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Zero to 60: 2009 Acura RL CMBS
Zero to 60: 2009 Acura RL CMBS

by J.T. Hills
SGN Contributing Writer

• Packed with high-end features
• Lots of safety features
• Mild redesign for 2009

• Lots of techno gadgets –
  lots of buttons for them
• It still has a five-speed automatic
• No optional V8

For 2009, Acura redesigned the RL with a more aggressive styling and an all new 3.7-liter V6, the most powerful engine ever offered in an Acura sedan. The RL also features an updated version of the Sequential SportShift 5-speed automatic transmission with a “smart” steering wheel mounted paddle shifters and a new straight-gate console gear selector. The top-of-the-line RL with Collision Mitigation Braking System (CMBS) uses a millimeter-wave radar unit mounted in the grille to detect vehicles ahead and monitor potential rear-end collisions, to alert the driver when the likelihood of a collision increase. The CMBS helps reduce the impact on front occupants by pre-tensioning the front seatbelts and applying the brakes should a collision prove imminent. After a week with the 2009 Acura RL CMBS I’ve compiled a brass-tacks list of highly technical scientific data based upon observations, experimentation, tabulations, inspections and so forth. Here we go:

There’s a lot to like about the 2009 Acura RL CMBS, and there’s a lot that leaves you scratching your head, wondering what they were thinking
There’s unquestionably a lot of value in the 2009 Acura RL CMBS. There are few cars on the market that pack in as much technology under a single pricing plan and do so for under $55k. The RL has a new, more powerful 3.7-liter V6, a sophisticated all-wheel-drive system, and has the most advance safety features.

If you’re a tech geek, you’ll completely geek out on all the options that come standard on the RL. There’s the Collision Mitigation Braking System, Voice-Activated Navigation with a rear view camera and real time traffic and weather. The Acura Bose 10-speaker sound system is excellent. The GPS-linked solar-sensing dual-zone climate control system with front seats that are heated and ventilated will keep you comfortable no matter the weather outside. The Acura RL has every conceivable option a consumer could want.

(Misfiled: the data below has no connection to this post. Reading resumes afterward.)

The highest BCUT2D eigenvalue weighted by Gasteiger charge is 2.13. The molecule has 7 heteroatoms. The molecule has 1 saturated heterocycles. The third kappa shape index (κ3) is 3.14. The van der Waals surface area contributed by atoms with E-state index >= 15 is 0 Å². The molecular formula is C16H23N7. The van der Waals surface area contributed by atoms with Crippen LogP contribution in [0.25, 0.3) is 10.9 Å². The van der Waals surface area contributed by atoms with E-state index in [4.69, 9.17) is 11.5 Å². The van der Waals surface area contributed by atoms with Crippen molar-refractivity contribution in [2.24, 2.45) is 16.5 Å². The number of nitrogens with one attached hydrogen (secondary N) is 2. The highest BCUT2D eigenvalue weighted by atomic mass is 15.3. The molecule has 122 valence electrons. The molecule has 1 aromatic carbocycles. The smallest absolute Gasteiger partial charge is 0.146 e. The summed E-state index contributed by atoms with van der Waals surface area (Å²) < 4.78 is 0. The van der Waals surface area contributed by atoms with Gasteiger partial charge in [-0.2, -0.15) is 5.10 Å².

The other evening I dropped by Blockbuster and pulled into a spot next to a brand-new Jag. I get out and start to walk into the store, look back at the RL parked next to the Jag, and it hit me: For curb appeal, even with a restyle, the RL just doesn’t look as rich as its competitors. If I just spent, with tax and license, $60,000, when I pull into a lot, I want to see – and I want everyone else to see – I just spent $60,000.

That’s just for starters. Next, why is there no V-8 option on the RL? I know the 3.7-liter has 300 hp and it’s lighter in weight and more efficient than an eight-cylinder. But, really, for a flagship car of a luxury car line, a V-6 should be the entry-level model. Even Hyundai knows that. Another thing: Why is the flagship RL basically the same size as the mid-level TL? Also, what’s with the five-speed automatic transmission and not a six-speed? I would guess it doesn’t have the engineers over at BMW shaking in their lederhosen.

And another thing: The Acura driver interface is one of the most user-unfriendly devices out there. It has the knob like the I-drive system, but it doesn’t accomplish nearly enough. There are 20 other buttons on the center stack that you have to figure out how to use to set the climate control. Oh, and as for the voice recognition system, well, it didn’t seem to want to recognize my voice. I found myself screaming at it, and I don’t know if that looked schizophrenic. The Bluetooth connectivity should be far easier to set up. You have to use the voice recognition system and, well, it will have you screaming at your car and after 20 minutes your phone still wont be set up – that’s after spending 15 minutes trying to look how to set it up in the owner’s manual. Ohhhh, and the Collision Mitigation Braking System – a great idea – didn’t work in the test car. After three days of driving the RL, the whole dash lit up to tell me that it wasn’t working correctly. Hmm.

Um, other than those things, the RL really is fun to drive. The Super Handling All-Wheel-Drive System sure does work well.

OK, for a before-tax price of $54,860, what do you get?
Unlike many of its competitors, with the 2009 Acura RL CMBS, all the high end features come standard. A quick look at the favorites includes:

• 3.7-liter SOHC 24-valve VTEC V6
• Five-speed automatic transmission
  with SportShift and paddle shifters
• SH AWD system
• Four-wheel ventilated disc brakes
• Aluminum front double-wishbone
  and rear multi-link suspension
• Carb-certified ELEV2
• 100K miles no scheduled tune ups
• 18” alloy wheels

• Collision mitigation braking system
• Driver and front passenger front
  airbags, side curtain airbags
• Vehicle stability assist
• Active front lighting system
• Xenon HID headlights
• Bi-Xenon headlamps with power-wash
  and self-leveling system
• Rear parking assist camera
• Anti-lock braking system
• Vehicle stability assist

Comfort and Convenience
• Acura navigation system with
  voice recognition
• AcuraLink communication system
  with real-time traffic and weather
• Adaptive cruise control
• Acura/Bose surround-sound system
  with 10 speakers
• GPS-linked, solar-sensing, dual-zone
  auto climate control
• Power rear sunshade
• Driver’s and front passenger’s
  10-way power seat
• Heated and ventilated front seats
• Dual zone climate control
• Bluetooth connectivity

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